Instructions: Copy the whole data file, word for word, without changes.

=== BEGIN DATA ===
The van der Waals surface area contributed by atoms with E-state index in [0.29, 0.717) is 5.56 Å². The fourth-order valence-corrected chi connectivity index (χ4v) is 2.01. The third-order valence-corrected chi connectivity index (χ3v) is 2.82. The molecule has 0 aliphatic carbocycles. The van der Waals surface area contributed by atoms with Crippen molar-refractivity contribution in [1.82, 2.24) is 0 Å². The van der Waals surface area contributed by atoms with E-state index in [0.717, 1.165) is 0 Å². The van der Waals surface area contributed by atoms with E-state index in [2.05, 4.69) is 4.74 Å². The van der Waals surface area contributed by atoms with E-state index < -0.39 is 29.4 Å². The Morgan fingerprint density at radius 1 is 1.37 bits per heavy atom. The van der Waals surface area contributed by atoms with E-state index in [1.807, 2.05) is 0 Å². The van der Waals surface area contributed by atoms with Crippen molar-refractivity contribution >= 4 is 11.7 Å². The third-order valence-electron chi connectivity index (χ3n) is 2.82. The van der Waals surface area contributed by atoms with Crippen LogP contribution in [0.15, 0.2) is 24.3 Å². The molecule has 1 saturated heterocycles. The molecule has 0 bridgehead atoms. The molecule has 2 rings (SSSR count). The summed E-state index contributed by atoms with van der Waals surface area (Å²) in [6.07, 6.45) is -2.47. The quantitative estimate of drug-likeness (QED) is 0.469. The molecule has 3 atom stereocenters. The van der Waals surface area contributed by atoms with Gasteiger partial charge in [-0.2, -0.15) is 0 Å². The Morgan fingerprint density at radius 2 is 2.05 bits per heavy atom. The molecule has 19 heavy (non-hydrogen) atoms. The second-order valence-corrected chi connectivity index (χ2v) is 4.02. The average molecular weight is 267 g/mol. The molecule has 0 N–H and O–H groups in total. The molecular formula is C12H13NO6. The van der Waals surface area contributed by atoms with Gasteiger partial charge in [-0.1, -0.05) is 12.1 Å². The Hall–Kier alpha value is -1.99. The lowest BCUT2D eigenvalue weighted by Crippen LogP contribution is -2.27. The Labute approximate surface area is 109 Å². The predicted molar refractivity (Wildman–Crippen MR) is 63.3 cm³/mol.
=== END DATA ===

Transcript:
The van der Waals surface area contributed by atoms with E-state index in [0.29, 0.717) is 5.56 Å². The fourth-order valence-corrected chi connectivity index (χ4v) is 2.01. The third-order valence-corrected chi connectivity index (χ3v) is 2.82. The molecule has 0 aliphatic carbocycles. The van der Waals surface area contributed by atoms with Crippen molar-refractivity contribution in [1.82, 2.24) is 0 Å². The van der Waals surface area contributed by atoms with E-state index in [0.717, 1.165) is 0 Å². The van der Waals surface area contributed by atoms with E-state index in [2.05, 4.69) is 4.74 Å². The van der Waals surface area contributed by atoms with E-state index < -0.39 is 29.4 Å². The Morgan fingerprint density at radius 1 is 1.37 bits per heavy atom. The van der Waals surface area contributed by atoms with E-state index in [1.807, 2.05) is 0 Å². The van der Waals surface area contributed by atoms with Crippen molar-refractivity contribution >= 4 is 11.7 Å². The third-order valence-electron chi connectivity index (χ3n) is 2.82. The van der Waals surface area contributed by atoms with Crippen LogP contribution in [0.15, 0.2) is 24.3 Å². The molecule has 1 saturated heterocycles. The molecule has 0 bridgehead atoms. The molecule has 2 rings (SSSR count). The summed E-state index contributed by atoms with van der Waals surface area (Å²) in [6.07, 6.45) is -2.47. The quantitative estimate of drug-likeness (QED) is 0.469. The molecule has 3 atom stereocenters. The van der Waals surface area contributed by atoms with Gasteiger partial charge in [-0.2, -0.15) is 0 Å². The Morgan fingerprint density at radius 2 is 2.05 bits per heavy atom. The molecule has 19 heavy (non-hydrogen) atoms. The second-order valence-corrected chi connectivity index (χ2v) is 4.02. The average molecular weight is 267 g/mol. The molecule has 0 N–H and O–H groups in total. The molecular formula is C12H13NO6. The van der Waals surface area contributed by atoms with Gasteiger partial charge in [-0.1, -0.05) is 12.1 Å². The Hall–Kier alpha value is -1.99. The lowest BCUT2D eigenvalue weighted by Crippen LogP contribution is -2.27. The Labute approximate surface area is 109 Å². The predicted molar refractivity (Wildman–Crippen MR) is 63.3 cm³/mol.